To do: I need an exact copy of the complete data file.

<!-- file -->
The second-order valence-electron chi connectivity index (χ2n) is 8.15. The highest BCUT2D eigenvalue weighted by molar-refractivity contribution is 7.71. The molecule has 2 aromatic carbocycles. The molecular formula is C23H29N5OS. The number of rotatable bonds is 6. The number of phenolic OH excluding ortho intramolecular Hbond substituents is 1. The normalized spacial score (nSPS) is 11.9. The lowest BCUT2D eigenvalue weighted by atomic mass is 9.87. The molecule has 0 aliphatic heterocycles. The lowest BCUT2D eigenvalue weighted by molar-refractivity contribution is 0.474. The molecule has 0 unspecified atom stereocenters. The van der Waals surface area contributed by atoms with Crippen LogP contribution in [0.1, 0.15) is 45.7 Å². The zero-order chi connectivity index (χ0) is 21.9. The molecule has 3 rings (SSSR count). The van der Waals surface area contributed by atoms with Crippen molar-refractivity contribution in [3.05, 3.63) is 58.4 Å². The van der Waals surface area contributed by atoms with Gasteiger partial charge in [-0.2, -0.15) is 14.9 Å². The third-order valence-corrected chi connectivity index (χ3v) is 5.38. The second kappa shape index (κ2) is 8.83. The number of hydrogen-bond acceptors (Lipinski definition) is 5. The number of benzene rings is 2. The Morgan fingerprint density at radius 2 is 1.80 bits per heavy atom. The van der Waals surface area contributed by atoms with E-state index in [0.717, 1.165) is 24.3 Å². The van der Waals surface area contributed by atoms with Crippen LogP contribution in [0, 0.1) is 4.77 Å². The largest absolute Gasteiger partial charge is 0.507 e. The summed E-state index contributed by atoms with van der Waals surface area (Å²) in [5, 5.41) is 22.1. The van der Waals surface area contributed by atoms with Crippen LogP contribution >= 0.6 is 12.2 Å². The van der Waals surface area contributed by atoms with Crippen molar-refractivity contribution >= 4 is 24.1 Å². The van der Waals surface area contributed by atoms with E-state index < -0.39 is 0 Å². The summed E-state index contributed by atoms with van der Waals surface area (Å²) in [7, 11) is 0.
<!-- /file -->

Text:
The second-order valence-electron chi connectivity index (χ2n) is 8.15. The highest BCUT2D eigenvalue weighted by molar-refractivity contribution is 7.71. The molecule has 2 aromatic carbocycles. The molecular formula is C23H29N5OS. The number of rotatable bonds is 6. The number of phenolic OH excluding ortho intramolecular Hbond substituents is 1. The normalized spacial score (nSPS) is 11.9. The lowest BCUT2D eigenvalue weighted by atomic mass is 9.87. The molecule has 0 aliphatic heterocycles. The lowest BCUT2D eigenvalue weighted by molar-refractivity contribution is 0.474. The molecule has 0 unspecified atom stereocenters. The van der Waals surface area contributed by atoms with Crippen LogP contribution in [0.1, 0.15) is 45.7 Å². The zero-order chi connectivity index (χ0) is 21.9. The molecule has 3 rings (SSSR count). The van der Waals surface area contributed by atoms with Crippen molar-refractivity contribution in [3.05, 3.63) is 58.4 Å². The van der Waals surface area contributed by atoms with Gasteiger partial charge in [-0.2, -0.15) is 14.9 Å². The third-order valence-corrected chi connectivity index (χ3v) is 5.38. The second kappa shape index (κ2) is 8.83. The number of hydrogen-bond acceptors (Lipinski definition) is 5. The number of benzene rings is 2. The Morgan fingerprint density at radius 2 is 1.80 bits per heavy atom. The van der Waals surface area contributed by atoms with E-state index in [0.717, 1.165) is 24.3 Å². The van der Waals surface area contributed by atoms with Crippen LogP contribution in [0, 0.1) is 4.77 Å². The largest absolute Gasteiger partial charge is 0.507 e. The summed E-state index contributed by atoms with van der Waals surface area (Å²) in [5, 5.41) is 22.1. The van der Waals surface area contributed by atoms with Crippen LogP contribution >= 0.6 is 12.2 Å². The van der Waals surface area contributed by atoms with Crippen molar-refractivity contribution >= 4 is 24.1 Å². The van der Waals surface area contributed by atoms with E-state index < -0.39 is 0 Å². The summed E-state index contributed by atoms with van der Waals surface area (Å²) in [7, 11) is 0.